This site introduces the neurobehavioural difficulties that may appear throughout the lifespan of individuals with FASD. It is important to recognize that, being a spectrum disorder, FASD can look different for different individuals. Not all individuals with FASD will experience all of the issues presented here. However, this site summarizes the common neurobehavioural features of FASD found in current research. The problems presented on this site are not necessarily gender-specific.
Typically developing babies will usually have developed the skills needed for breast feeding by 6 weeks of age. Researchers have shown that infants with FASD are more likely to have feeding difficulties, and are more likely to be hospitalized because they are unable to gain weight. When using a bottle, a textured nipple might help the infant become more aware of the nipple and facilitate feeding.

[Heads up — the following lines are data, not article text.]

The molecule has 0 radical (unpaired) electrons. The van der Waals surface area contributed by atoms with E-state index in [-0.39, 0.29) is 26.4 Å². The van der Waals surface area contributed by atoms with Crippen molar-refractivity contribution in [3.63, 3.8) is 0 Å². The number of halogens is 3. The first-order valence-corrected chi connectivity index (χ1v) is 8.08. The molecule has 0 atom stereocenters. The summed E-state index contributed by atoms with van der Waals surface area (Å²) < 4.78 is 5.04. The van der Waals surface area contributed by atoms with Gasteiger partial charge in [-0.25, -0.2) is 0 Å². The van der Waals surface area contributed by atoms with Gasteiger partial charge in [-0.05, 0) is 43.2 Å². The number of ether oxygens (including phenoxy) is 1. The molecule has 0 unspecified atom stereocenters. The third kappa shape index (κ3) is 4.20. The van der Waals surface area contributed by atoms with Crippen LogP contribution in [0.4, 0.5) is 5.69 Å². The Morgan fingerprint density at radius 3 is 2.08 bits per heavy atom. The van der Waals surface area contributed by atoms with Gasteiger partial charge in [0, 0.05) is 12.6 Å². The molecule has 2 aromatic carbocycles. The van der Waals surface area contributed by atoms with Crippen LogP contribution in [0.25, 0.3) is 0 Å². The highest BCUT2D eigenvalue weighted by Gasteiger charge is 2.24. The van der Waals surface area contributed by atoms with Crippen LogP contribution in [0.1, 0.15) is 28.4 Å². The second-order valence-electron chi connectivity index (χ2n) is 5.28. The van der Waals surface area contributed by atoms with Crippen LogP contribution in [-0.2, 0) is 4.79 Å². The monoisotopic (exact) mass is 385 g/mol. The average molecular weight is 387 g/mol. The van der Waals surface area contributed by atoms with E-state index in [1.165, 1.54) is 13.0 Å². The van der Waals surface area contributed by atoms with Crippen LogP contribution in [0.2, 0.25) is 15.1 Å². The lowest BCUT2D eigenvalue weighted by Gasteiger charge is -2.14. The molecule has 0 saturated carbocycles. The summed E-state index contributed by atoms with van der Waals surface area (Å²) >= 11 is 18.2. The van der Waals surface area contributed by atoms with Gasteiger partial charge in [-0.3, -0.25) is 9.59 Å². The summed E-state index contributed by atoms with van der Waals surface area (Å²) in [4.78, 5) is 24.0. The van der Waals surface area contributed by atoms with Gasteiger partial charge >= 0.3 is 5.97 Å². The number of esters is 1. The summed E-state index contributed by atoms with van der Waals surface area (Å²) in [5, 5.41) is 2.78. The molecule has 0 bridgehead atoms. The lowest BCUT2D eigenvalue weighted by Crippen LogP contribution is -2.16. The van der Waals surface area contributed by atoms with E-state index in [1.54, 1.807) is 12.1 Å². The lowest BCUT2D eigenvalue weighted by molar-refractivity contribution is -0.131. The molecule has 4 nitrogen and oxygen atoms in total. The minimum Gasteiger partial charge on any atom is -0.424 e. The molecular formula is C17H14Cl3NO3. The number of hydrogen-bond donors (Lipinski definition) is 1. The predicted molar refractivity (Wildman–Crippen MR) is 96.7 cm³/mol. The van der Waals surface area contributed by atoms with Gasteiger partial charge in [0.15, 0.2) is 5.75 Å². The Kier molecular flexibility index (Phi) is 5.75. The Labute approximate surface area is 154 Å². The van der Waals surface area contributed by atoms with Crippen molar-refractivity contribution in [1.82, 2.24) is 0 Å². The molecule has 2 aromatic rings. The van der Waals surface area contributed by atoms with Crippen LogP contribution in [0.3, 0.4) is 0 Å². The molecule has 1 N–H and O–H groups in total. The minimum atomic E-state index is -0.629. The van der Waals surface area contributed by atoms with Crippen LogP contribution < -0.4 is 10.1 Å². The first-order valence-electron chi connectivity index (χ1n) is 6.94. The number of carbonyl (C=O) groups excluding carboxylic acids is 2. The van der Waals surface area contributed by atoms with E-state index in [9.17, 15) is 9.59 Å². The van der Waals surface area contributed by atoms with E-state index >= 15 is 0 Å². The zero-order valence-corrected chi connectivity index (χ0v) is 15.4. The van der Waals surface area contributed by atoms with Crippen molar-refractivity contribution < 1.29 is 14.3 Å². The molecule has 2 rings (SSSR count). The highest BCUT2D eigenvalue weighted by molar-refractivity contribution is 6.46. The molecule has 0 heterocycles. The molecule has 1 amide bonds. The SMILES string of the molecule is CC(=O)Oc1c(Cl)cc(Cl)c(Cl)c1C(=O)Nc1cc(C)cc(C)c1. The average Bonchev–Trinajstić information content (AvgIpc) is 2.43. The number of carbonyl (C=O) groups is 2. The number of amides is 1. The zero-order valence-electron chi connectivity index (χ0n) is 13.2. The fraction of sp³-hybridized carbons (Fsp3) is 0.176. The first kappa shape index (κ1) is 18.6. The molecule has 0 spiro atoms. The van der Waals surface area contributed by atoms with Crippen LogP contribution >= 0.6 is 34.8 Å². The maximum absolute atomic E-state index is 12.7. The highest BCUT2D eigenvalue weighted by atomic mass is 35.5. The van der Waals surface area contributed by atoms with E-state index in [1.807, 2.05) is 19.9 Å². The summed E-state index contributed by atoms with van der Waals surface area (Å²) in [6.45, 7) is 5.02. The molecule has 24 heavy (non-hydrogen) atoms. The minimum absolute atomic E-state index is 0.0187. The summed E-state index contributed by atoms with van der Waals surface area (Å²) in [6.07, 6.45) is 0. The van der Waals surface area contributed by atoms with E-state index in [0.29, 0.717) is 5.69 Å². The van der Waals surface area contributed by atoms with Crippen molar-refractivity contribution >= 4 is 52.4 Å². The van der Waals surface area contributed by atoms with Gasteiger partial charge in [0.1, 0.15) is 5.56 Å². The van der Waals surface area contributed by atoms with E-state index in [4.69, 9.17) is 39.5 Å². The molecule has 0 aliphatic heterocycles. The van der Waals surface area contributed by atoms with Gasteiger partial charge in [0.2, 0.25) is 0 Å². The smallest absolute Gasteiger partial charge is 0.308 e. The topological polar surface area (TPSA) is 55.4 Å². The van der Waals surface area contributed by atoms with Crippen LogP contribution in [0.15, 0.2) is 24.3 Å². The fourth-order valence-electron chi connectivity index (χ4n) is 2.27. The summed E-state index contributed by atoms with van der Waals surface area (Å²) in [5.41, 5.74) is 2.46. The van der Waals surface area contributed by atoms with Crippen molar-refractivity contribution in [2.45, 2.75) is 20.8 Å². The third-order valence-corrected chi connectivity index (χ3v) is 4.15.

Eating issues may continue into childhood. In younger children, this might look like gorging or starving, picky eating, and forgetting to eat. When starting out with solid food it is advised to start with neutral foods in smaller amounts and more frequently throughout the day. Older children also might overeat, not feel full, or forget to eat. Some researchers have found that these eating issues might get better as the child gets older. Reducing distractions may help them focus on the feeding.
Infants with FASD often have a weak suckle and do not have the coordination needed to breast feed. Sensory issues can contribute to feeding problems. A child with FASD might find some foods too flavourful (they may be hypersensitive to taste) or want much more flavour added, such as salt or spice (they may be hyposensitive to taste).